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European stocks look poised to make up ground on Wall Street in the second half of 2020 as Joe Biden consolidates his lead over Donald Trump ahead of the November U.S. presidential election and a surge of new COVID-19 cases threatens the U.S. economic recovery.

The U.S. stock market has consistently outperformed Europe since the 2016 election of Mr. Trump, which was followed by a rally widely dubbed the “Trump bump.”

Fund flows suggest a shift in sentiment. Bank of America’s latest weekly report on Friday showed US$6.6-billion left U.S. equity funds, the largest exodus in seven weeks, while US$800-million made their way into European ones.

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The pan-European STOXX 600 has outperformed world stocks by about 1.5 per cent in the past month, while Wall Street’s S&P 500 has underperformed by the same extent.

Among factors boosting European assets is Europe’s relative success in gradually reopening its economy and the European Union’s proposed €750-billion (US$841.5-billion) recovery fund to help countries deal with the fallout from the coronavirus crisis.

The spending plan, which could be approved in July, would bring the EU closer to a fiscal union and as such has boosted sentiment and soothed recurrent worries about peripheral euro zone countries such as Italy.

The common currency has risen 4 per cent since France and Germany unveiled a joint proposal for the recovery fund on May 18.

APPEAL

“The strengthening of the euro reinforces the appeal of European equities, particularly for U.S. investors”, said Emmanuel Cau, head of European equity strategy at Barclays. “There’s a very strong rerating potential for the European market, which has long been underinvested and undervalued.”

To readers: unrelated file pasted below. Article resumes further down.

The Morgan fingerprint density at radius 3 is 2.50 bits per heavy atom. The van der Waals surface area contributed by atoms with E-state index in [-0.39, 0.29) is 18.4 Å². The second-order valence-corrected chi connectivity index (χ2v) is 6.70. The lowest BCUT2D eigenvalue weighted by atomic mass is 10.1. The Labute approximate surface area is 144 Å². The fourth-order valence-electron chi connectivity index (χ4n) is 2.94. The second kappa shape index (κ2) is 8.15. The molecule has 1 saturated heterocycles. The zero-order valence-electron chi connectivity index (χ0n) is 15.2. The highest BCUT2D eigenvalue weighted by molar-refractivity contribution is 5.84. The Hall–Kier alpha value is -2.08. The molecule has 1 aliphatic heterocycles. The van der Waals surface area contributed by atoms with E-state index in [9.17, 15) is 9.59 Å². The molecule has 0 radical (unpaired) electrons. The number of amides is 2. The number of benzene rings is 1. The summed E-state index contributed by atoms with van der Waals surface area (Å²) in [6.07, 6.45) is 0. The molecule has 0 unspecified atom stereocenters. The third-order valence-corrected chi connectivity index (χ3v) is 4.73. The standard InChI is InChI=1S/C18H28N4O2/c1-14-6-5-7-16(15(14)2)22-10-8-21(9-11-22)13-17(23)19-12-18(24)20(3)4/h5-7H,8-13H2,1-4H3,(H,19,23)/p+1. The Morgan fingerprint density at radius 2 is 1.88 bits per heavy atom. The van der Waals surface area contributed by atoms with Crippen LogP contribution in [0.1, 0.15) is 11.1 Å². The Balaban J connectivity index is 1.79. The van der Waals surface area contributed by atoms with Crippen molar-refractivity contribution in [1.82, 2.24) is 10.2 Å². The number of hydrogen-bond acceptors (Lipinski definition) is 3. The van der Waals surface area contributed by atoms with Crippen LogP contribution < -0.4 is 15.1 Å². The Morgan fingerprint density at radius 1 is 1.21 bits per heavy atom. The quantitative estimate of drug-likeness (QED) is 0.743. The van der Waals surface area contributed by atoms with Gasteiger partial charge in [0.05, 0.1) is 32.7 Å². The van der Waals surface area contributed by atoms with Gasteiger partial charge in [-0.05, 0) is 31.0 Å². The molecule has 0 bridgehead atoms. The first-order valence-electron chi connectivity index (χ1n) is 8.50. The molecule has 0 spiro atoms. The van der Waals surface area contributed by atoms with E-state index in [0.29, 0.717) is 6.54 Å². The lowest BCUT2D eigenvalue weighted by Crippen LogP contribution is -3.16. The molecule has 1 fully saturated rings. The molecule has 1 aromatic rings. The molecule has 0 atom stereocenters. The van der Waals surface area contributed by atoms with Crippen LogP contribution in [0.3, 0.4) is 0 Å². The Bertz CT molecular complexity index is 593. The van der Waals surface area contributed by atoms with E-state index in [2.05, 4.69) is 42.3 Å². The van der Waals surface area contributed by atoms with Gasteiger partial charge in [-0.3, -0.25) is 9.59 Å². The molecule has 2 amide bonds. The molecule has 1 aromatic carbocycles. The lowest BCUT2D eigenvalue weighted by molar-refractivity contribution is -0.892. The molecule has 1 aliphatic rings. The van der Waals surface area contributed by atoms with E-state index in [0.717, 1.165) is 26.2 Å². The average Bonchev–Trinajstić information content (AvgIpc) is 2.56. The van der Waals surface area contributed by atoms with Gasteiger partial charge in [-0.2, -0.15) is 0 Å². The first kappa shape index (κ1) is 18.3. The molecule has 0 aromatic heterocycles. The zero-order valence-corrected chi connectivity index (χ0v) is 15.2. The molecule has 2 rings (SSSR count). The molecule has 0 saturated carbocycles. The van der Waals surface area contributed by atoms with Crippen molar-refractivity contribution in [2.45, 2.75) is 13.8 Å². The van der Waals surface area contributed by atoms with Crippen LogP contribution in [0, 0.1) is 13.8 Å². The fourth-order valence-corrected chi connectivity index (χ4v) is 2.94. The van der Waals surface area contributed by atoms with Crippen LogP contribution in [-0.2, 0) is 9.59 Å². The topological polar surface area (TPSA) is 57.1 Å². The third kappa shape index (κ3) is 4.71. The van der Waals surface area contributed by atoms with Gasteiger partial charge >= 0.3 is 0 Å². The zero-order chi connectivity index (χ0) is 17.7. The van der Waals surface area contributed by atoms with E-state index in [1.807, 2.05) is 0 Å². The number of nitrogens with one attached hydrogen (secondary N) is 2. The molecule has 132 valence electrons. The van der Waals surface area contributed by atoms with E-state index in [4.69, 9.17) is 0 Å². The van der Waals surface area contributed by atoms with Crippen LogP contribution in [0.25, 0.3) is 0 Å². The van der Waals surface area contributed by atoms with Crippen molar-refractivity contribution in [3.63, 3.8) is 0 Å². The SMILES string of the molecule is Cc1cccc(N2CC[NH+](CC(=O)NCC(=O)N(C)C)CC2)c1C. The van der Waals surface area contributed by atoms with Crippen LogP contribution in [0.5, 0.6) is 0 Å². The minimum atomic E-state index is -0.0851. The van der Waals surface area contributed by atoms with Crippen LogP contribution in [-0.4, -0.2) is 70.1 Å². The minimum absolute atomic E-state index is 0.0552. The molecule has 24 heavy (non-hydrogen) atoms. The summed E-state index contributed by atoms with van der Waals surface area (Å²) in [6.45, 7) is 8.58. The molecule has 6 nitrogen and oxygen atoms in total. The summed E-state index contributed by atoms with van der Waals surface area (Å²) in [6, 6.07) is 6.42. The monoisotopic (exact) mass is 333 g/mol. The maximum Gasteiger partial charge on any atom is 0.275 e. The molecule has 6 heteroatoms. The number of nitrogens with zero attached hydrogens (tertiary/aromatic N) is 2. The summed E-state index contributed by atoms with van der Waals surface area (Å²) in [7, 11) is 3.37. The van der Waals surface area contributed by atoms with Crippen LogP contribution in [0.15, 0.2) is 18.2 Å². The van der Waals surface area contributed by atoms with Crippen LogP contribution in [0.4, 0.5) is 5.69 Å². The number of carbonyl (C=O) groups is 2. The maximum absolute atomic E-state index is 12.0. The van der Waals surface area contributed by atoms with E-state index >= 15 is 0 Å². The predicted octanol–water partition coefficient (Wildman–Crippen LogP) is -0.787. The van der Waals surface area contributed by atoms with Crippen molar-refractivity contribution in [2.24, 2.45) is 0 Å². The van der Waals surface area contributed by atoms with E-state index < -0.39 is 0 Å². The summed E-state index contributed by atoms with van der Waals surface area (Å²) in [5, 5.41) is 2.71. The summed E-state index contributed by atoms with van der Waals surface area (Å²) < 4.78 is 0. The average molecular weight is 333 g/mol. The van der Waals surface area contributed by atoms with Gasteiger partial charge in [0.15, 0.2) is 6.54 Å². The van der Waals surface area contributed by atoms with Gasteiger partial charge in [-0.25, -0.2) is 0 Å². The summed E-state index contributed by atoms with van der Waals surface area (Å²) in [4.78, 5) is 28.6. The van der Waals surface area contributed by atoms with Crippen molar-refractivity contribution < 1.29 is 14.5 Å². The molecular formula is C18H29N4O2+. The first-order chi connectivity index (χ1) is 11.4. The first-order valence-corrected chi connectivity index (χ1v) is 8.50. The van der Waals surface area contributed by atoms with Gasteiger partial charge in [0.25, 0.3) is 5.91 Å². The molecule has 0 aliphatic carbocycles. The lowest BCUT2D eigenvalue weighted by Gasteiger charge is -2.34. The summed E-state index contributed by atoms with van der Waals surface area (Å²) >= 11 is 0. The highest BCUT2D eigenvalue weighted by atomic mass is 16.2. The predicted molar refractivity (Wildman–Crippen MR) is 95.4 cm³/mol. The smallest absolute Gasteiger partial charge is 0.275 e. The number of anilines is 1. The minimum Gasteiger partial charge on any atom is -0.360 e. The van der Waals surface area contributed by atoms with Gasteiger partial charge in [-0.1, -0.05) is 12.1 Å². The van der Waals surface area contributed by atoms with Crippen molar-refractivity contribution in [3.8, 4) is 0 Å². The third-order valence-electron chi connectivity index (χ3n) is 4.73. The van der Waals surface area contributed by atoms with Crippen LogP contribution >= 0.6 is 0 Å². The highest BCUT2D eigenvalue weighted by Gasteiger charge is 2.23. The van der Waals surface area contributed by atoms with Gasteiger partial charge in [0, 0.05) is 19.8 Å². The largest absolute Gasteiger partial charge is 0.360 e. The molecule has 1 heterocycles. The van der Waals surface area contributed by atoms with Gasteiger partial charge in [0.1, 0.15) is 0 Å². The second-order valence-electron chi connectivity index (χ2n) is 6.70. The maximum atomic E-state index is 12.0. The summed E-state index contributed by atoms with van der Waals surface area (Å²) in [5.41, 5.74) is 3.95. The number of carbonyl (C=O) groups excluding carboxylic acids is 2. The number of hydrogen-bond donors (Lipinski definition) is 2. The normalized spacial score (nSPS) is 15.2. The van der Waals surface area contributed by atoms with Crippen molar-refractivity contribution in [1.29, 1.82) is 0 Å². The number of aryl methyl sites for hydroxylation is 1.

Before the COVID-19 financial crash, the S&P 500 had gained more than 60 per cent since November, 2016, about twice as much as the pan-European STOXX 600.

“We are warming up to European assets as the region steps up its policy response and demonstrates relative success in tamping virus growth,” BlackRock Inc., the world’s biggest asset manager, told its clients last Monday.

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Similarly, Goldman Sachs Group Inc. upgraded its rating for Europe to “overweight” for the next three months, citing “a combination of favourable tailwinds.”

Investors were pleasantly surprised last week when IHS Markit’s euro zone Flash Composite Purchasing Managers’ Index, seen as a good gauge of economic health, reached 47.5, moving closer to the 50 mark separating growth from contraction.

Meanwhile, the U.S. news flow was less favourable, with record COVID-19 infections and jobs data suggesting the labour market could take years to recover.

Opinion polls give Mr. Biden a substantial lead over Mr. Trump both nationally and in key U.S. states, and betting odds currently give the Democrat candidate a 60-per-cent chance of winning.

Goldman Sachs said the possibility of a Biden victory – and the possible reversal of Mr. Trump’s 2017 tax cuts – wasn’t fully priced into markets.

Given the uncertainty of the race and bearing in mind the surprise win of Mr. Trump over Hillary Clinton in 2016, many may choose to stay on the sidelines and wait for the dust to settle.

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“European equities may get an edge over their U.S. peers as we get closer to the U.S. election,” said Andrew Sheets, Morgan Stanley’s head of cross-asset strategy.

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